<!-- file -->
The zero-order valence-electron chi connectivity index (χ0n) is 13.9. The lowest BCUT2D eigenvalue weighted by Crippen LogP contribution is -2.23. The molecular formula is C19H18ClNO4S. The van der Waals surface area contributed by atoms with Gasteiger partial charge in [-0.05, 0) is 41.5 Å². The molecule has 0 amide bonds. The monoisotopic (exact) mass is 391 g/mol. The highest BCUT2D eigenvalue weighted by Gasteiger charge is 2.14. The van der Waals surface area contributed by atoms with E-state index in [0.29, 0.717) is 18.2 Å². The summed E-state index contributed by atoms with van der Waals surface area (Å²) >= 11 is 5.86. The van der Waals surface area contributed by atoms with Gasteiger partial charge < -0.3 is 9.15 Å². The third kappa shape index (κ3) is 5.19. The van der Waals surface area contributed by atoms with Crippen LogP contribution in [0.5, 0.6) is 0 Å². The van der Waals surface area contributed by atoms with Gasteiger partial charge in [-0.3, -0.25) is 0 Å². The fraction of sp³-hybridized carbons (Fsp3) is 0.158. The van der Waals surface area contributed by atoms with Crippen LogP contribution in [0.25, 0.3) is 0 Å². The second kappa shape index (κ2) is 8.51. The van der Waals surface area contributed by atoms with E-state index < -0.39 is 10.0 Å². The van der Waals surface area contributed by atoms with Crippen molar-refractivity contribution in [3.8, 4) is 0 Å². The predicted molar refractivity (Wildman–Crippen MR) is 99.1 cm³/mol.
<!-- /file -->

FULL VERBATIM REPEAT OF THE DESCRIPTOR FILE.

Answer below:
The zero-order valence-electron chi connectivity index (χ0n) is 13.9. The lowest BCUT2D eigenvalue weighted by Crippen LogP contribution is -2.23. The molecular formula is C19H18ClNO4S. The van der Waals surface area contributed by atoms with Gasteiger partial charge in [-0.05, 0) is 41.5 Å². The molecule has 0 amide bonds. The monoisotopic (exact) mass is 391 g/mol. The highest BCUT2D eigenvalue weighted by Gasteiger charge is 2.14. The van der Waals surface area contributed by atoms with E-state index in [0.29, 0.717) is 18.2 Å². The summed E-state index contributed by atoms with van der Waals surface area (Å²) >= 11 is 5.86. The van der Waals surface area contributed by atoms with Gasteiger partial charge < -0.3 is 9.15 Å². The third kappa shape index (κ3) is 5.19. The van der Waals surface area contributed by atoms with Crippen LogP contribution in [0.5, 0.6) is 0 Å². The van der Waals surface area contributed by atoms with Gasteiger partial charge in [-0.3, -0.25) is 0 Å². The fraction of sp³-hybridized carbons (Fsp3) is 0.158. The van der Waals surface area contributed by atoms with Crippen LogP contribution in [0.25, 0.3) is 0 Å². The second kappa shape index (κ2) is 8.51. The van der Waals surface area contributed by atoms with E-state index < -0.39 is 10.0 Å². The van der Waals surface area contributed by atoms with Crippen molar-refractivity contribution in [3.8, 4) is 0 Å². The predicted molar refractivity (Wildman–Crippen MR) is 99.1 cm³/mol.